An absolute steal, starting at just £7.99 a month (and a piffling £1 for the first month), Xbox Game Pass is essentially Microsoft’s video game version of Netflix: you get access to scores of Xbox and/or PC titles for a flat subscription fee.
With hundreds of titles on offer deciding what to download first can be a bit of a head-scratcher. Dozens of new titles have been added only recently, thanks to the addition of EA Play and almost the entire Bethesda library. Do you go with a GPU-straining triple-A blockbuster or opt for an innovative indie title? We’ve picked our must-play favourites from the available selection to get you started.
Forza Horizon 4 (PC, Xbox One, Xbox Series X/S)
Arguably the best racing game ever committed to code, the fourth Forza Horizon game should be one of your first Game Pass downloads, even if you have absolutely no interest in cars. Unlike its ever-so-slightly po-faced sister series, Forza Motorsport, the Horizon games expertly marry perfectly-tuned driving with arcade thrills in a massive open world, where you can race other drivers, try to beat your own best times, and become a stuntman on the side. And in Horizon 4, you get to explore the best of Britain’s rolling hills, historic cities and torrential rain. Simply put, until you’ve ripped it through the Lake District in a garishly decorated Ferrari, terrifying flocks of sheep as you drift around corners, you’re missing out on the best Xbox and PC gaming has to offer.
Yakuza 0 (PC, Xbox One, Xbox Series X/S)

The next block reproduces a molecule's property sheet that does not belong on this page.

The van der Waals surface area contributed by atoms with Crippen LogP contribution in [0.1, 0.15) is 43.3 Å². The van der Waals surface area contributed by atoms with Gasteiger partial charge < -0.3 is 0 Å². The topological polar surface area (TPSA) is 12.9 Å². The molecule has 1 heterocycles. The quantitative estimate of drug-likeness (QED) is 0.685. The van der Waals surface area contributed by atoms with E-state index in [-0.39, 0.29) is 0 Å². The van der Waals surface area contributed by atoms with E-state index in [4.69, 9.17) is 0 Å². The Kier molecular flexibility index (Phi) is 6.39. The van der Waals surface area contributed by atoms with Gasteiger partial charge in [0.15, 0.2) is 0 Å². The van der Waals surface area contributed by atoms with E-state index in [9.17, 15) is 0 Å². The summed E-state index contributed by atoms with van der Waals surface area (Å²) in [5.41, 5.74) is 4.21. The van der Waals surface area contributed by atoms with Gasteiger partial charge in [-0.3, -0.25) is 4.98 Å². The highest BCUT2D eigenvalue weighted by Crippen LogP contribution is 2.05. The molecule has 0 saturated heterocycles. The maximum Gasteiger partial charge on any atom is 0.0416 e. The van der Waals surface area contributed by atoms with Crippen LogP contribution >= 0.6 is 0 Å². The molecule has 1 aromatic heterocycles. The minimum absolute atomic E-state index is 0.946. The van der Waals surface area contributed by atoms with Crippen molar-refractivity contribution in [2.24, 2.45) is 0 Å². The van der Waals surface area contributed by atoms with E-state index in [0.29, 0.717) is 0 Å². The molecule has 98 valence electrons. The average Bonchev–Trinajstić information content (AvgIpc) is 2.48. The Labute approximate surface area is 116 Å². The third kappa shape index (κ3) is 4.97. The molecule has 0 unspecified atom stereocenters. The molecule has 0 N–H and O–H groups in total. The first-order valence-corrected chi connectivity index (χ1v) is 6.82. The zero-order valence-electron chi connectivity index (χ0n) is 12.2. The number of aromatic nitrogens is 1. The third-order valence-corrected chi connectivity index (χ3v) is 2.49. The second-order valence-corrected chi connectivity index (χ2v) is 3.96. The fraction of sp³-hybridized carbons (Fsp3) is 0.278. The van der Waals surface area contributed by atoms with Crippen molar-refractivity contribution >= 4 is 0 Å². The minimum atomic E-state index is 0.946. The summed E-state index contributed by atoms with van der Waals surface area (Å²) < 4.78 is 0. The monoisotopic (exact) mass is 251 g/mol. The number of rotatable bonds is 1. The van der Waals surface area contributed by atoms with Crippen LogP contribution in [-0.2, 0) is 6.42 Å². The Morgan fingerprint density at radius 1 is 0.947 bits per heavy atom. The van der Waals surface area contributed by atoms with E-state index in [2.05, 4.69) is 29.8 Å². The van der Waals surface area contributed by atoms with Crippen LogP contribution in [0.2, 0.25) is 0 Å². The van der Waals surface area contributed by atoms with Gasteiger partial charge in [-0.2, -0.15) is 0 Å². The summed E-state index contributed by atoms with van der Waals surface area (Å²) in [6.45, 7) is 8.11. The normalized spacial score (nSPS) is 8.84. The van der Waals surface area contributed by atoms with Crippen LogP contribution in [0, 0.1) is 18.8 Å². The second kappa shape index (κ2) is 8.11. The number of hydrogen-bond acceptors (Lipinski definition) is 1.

Sega’s wonderfully idiosyncratic action-adventure crime series has only recently become a big hit in the West, and somewhat overwhelmingly, every game in the series up to the most recent entry, Like a Dragon, is now available to play on Game Pass. The best place to start is undoubtedly Yakuza 0. While not the first game in the long-running Japanese series, it’s a prequel, so serves as the perfect introduction to protagonist Kazuma Kiryu and the games’ fictionalised recreations of Tokyo neighbourhoods. From the story - an always unpredictable soap opera that somehow endears you to a host of violent gangsters - to the moreish beat ‘em up combat and truly bizarre side quests that we refuse to spoil, there’s nothing else like the Yakuza games, and you owe it to yourself to at least give them a try.
Lonely Mountains: Downhill (PC, Xbox One, Xbox Series X/S)
Sometimes, less is more. In Lonely Mountains: Downhill, there’s no soundtrack, there are no opponents to race, and no pyrotechnics to admire as you cross the finish line. It’s just you, your mountain bike, the occasional chorus of bird sound, and a series of masterfully designed mountain ranges to tackle. To unlock new gear and harder tracks, you will need to ride fast and purposefully in Lonely Mountains, but the game is at its best when you’re taking things at your own pace, admiring the gorgeous low-poly graphics and deliberate absence of, well, most things. Here it becomes an almost meditative experience. This is a game about enjoying the tranquility of nature, something everyone has come to appreciate in recent times, and it’s probably the most relaxing experience you’ll find on Game Pass - even if you are smashing into a fair amount of trees.
Dishonored Definitive Edition and Dishonored 2 (PC, Xbox One, Xbox Series X/S)